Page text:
A new World Trade Organization (WTO) report confirms a rising trend of trade-restrictive measures being implemented, a worrisome development coming at a time of increasing trade tensions and associated rhetoric, said the organization.
“This should be of real concern to the international community,” the WTO said in its mid-year monitoring report.
According to the report, while WTO members continued to implement more trade-facilitating than trade-restrictive measures, the value of trade covered by the restrictive measures rose and the value covered by facilitating measures fell.
In presenting the report, WTO Director-General Roberto Azevêdo said: “The message of the Report before us today is serious. We are heading in the wrong direction, and we seem to be speeding up.”
The report shows that WTO members applied 75 new trade-restrictive measures during the review period October 16, 2017 to May 15, 2018, including tariff increases, quantitative restrictions, imposition of import taxes, and stricter customs regulations.
This equates to an average of almost 11 new measures per month, which is higher compared to the average of nine measures recorded in the previous report covering the period mid-October 2016 to mid-October 2017.
WTO members also implemented 89 measures aimed at facilitating trade during the review period, including eliminated or reduced tariffs, simplified customs procedures, reduction of import taxes and elimination of import bans. At almost 13 trade-facilitating measures per month, this is an increase compared to the average of 11 measures recorded for the previous review period.
In line with the findings of previous reports, the trade coverage of the import-facilitating measures (US$107.3 billion) is larger than that of the import-restrictive measures ($84.5 billion).
While this is encouraging, the ratio of the trade coverage of import-facilitating over import-restrictive measures, which was two-to-one in favor of the former in the November 2017 report, has fallen significantly for the current period review. This is a source of considerable concern and an area where continued monitoring is required, said the report.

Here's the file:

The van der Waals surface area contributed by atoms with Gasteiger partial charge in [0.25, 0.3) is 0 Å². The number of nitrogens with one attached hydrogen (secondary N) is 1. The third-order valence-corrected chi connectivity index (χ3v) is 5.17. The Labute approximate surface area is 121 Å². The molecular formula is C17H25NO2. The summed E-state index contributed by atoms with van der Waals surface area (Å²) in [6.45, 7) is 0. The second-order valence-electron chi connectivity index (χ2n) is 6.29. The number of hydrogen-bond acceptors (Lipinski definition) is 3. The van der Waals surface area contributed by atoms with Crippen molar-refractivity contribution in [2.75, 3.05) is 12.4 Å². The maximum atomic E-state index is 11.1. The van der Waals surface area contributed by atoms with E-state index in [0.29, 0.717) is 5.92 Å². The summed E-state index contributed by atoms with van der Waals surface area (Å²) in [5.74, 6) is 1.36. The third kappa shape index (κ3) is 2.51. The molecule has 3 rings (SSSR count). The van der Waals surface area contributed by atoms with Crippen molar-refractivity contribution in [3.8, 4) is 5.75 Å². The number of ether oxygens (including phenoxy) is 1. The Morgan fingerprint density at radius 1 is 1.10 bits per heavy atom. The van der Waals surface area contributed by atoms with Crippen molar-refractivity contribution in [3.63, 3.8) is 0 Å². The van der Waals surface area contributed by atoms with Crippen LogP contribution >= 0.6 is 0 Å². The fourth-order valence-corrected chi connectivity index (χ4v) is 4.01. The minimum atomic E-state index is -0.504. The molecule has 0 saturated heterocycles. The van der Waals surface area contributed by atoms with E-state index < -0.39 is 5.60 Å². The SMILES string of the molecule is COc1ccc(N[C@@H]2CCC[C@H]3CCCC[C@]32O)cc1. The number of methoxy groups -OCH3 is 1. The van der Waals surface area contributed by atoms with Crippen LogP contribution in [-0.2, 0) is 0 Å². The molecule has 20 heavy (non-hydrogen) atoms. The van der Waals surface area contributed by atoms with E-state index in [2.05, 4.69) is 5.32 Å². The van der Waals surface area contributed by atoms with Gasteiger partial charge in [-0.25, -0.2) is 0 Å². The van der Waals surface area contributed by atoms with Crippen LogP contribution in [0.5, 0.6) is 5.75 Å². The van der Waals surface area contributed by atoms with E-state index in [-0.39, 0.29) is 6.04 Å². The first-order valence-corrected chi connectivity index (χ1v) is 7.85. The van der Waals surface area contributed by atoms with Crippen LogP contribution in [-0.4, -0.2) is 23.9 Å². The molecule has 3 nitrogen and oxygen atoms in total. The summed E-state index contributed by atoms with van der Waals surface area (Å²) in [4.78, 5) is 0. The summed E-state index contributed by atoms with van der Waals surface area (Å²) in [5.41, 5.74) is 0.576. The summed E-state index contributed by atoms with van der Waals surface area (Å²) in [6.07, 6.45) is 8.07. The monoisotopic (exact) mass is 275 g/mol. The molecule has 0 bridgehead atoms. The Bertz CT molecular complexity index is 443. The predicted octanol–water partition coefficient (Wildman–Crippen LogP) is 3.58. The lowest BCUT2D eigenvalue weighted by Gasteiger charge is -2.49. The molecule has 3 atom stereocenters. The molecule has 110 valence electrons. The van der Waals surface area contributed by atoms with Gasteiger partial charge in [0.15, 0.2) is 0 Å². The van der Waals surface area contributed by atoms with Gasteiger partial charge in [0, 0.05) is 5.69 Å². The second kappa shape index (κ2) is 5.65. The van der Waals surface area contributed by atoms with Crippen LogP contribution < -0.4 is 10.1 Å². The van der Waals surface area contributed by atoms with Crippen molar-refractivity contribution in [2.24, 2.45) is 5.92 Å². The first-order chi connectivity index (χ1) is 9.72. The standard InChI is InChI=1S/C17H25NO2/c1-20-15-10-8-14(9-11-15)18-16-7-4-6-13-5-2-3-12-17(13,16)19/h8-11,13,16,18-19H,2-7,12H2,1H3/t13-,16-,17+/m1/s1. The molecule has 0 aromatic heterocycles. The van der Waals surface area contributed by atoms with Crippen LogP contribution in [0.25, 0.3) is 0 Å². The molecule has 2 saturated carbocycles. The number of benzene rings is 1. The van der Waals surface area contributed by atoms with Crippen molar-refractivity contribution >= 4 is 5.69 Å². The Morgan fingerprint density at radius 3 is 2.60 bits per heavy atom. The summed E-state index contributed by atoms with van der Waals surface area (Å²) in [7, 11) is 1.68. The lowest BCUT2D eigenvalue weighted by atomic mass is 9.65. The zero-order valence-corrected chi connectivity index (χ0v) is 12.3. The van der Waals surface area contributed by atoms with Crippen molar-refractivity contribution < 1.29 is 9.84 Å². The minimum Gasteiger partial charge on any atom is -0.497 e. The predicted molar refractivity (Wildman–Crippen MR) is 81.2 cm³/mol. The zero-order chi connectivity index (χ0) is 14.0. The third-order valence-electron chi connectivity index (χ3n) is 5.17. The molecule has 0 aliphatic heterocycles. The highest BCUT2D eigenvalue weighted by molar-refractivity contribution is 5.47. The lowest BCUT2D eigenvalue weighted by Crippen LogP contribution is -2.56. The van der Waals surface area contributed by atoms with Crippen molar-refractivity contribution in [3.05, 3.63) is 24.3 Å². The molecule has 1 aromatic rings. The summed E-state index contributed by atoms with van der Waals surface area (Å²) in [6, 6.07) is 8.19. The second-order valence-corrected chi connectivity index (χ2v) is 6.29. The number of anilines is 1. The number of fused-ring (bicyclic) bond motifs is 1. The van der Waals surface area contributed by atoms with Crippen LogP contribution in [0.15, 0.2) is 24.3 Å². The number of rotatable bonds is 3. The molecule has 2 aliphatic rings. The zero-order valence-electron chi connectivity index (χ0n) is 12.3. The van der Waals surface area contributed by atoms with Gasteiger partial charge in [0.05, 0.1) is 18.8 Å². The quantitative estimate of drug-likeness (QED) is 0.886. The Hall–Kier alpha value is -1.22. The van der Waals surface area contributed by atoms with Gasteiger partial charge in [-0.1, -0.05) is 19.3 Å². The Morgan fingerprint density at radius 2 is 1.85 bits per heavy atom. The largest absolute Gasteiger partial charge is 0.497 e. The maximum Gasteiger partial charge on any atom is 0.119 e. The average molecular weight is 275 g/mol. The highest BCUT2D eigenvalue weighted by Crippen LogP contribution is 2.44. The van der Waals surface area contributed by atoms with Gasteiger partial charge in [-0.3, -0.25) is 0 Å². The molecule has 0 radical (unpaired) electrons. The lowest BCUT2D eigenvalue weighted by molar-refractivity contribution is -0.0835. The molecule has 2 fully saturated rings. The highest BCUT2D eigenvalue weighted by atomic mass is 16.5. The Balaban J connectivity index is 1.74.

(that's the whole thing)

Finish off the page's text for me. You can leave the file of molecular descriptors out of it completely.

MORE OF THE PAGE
On trade remedy measures, the review period recorded a stable pace in initiations of investigations by WTO members and an increase in trade remedy terminations. Initiations of trade remedy investigations represented 40% of all trade measures taken during the review period, with initiations of anti-dumping investigations accounting for almost 80%.
Looking at sanitary and phytosanitary (SPS) and technical barriers to trade (TBT) measures, WTO members’ notifications increased during the review period. The majority of these new notifications were submitted by developing members.
The report also shows that a greater number of trade concerns, other than SPS and TBT, was raised in various WTO bodies compared to the previous report. This includes concerns related to quantitative restrictions, customs fees, and safeguard measures.
Said Azevêdo, “It is important to note that the period covered by this report ends in mid-May. Numerous additional trade-restrictive measures have been announced in the two months since then. Therefore the deterioration in trade relations may be even worse than that recorded here. This continued escalation poses a serious threat to growth and recovery in all countries. We are beginning to see this reflected in some forward-looking indicators.”
He added that further escalation could carry potentially large risks for the multilateral trading system itself. “Its resilience and functionality in the face of these challenges will depend on each and every one of its members. WTO members must use all means at their disposal to de-escalate the situation and promote further trade recovery.”
Photo: Nathan Freitas